Love, sex, personalities, mental illnesses, physical illnesses, our passions, our desires, what we eat, what we drink, what we wear, the plights of the downtrodden, our systems of government, our systems of belief, gender inequalities, racial inequalities, pieces of music, pieces of literature, photographs, paintings, sketches … These all matter to God, because they matter to us, because they are a part of our life this side of eternity. God may not put the stamp of approval on everything we choose to do with our free will, but the entirety of our being, the entirety of our lives matter to God.
As an artist, it is essential to create from a place of passion; if you are not invested in the creation of your work, if it does not require a piece of yourself being a part of the finished piece, it doesn’t count. Perhaps that is more an opinion and less of a concrete fact, but it seems to ring true with the work I make as well as my interactions with other artists. If the artist has trepidation about selling the work, that’s a pretty good sign they’ve put themselves into it. It is, in a way, like selling your offspring. It is work that, no matter how long it actually took to create, is born of a lifetime of influences, of study, of practice. Artists share themselves with the world in this way because they feel compelled to. To deny an artist the ability, and even encouragement, to express what they have in them clawing to get out is to deny the artist.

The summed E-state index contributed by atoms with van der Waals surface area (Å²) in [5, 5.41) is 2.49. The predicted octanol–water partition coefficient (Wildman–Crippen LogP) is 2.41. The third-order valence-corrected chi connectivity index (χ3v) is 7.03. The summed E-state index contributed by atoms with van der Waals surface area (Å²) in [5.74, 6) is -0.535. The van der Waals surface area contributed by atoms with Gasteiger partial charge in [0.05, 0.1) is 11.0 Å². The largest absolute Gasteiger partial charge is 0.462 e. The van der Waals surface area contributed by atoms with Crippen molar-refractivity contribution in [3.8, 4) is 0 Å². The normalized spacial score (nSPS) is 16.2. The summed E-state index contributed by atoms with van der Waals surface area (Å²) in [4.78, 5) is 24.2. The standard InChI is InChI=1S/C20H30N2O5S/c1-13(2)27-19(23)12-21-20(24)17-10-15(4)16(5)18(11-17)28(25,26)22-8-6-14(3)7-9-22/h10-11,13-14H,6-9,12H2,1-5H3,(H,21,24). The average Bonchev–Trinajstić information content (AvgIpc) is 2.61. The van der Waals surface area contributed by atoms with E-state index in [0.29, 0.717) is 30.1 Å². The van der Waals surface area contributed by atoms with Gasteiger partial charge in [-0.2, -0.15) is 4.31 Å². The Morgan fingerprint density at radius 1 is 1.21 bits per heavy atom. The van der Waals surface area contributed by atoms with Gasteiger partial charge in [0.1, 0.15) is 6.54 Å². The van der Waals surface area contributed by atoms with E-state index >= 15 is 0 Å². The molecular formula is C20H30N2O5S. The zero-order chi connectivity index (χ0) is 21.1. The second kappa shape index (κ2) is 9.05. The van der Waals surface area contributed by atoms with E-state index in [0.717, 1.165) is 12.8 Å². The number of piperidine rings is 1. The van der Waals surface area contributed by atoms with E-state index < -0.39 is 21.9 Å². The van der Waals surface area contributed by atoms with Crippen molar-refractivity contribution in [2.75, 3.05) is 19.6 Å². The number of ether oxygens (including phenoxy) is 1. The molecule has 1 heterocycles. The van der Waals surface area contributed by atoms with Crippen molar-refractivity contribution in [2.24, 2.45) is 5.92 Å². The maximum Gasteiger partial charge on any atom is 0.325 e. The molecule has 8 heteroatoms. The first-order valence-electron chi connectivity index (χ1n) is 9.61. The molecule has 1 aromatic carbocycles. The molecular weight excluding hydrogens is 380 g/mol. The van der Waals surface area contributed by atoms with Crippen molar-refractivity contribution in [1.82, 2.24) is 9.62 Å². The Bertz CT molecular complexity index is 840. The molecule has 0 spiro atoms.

That’s where things seem to get a bit dicey.
Morality comes into play, from the perspective of a Christian support system, and the idea of selling out or not making “real art” comes into play from the perspective of the secular art community. In either case, the artist may be justified in creating the work, but to be vulgar simply because that is the current trend is just as much selling out, etc. as depicting crosses, sheep, and rolling green hills. The truth is that life, even the life of a Christian is not all crosses, sheep, and rolling green hills. And, the life of even the non-religious person may be influenced by certain aspects of a religion, not just Christianity. Or, like me, a Christian may be affected by other religions. I am affected by the cross, but I am also affected by the Muslim call to prayer, by the meditative practices in Eastern religions, by the strict observance of certain practices within Judaism, etc. Likewise, even some of my atheist or agnostic friends can appreciate and identify with the compassionate message of Christ, the non-violence preached by Christ or Gandhi, the meditative and introspective practices of Buddhists, the spirituality and connectedness with the earth of the Native Americans, or a host of other aspects of world religions.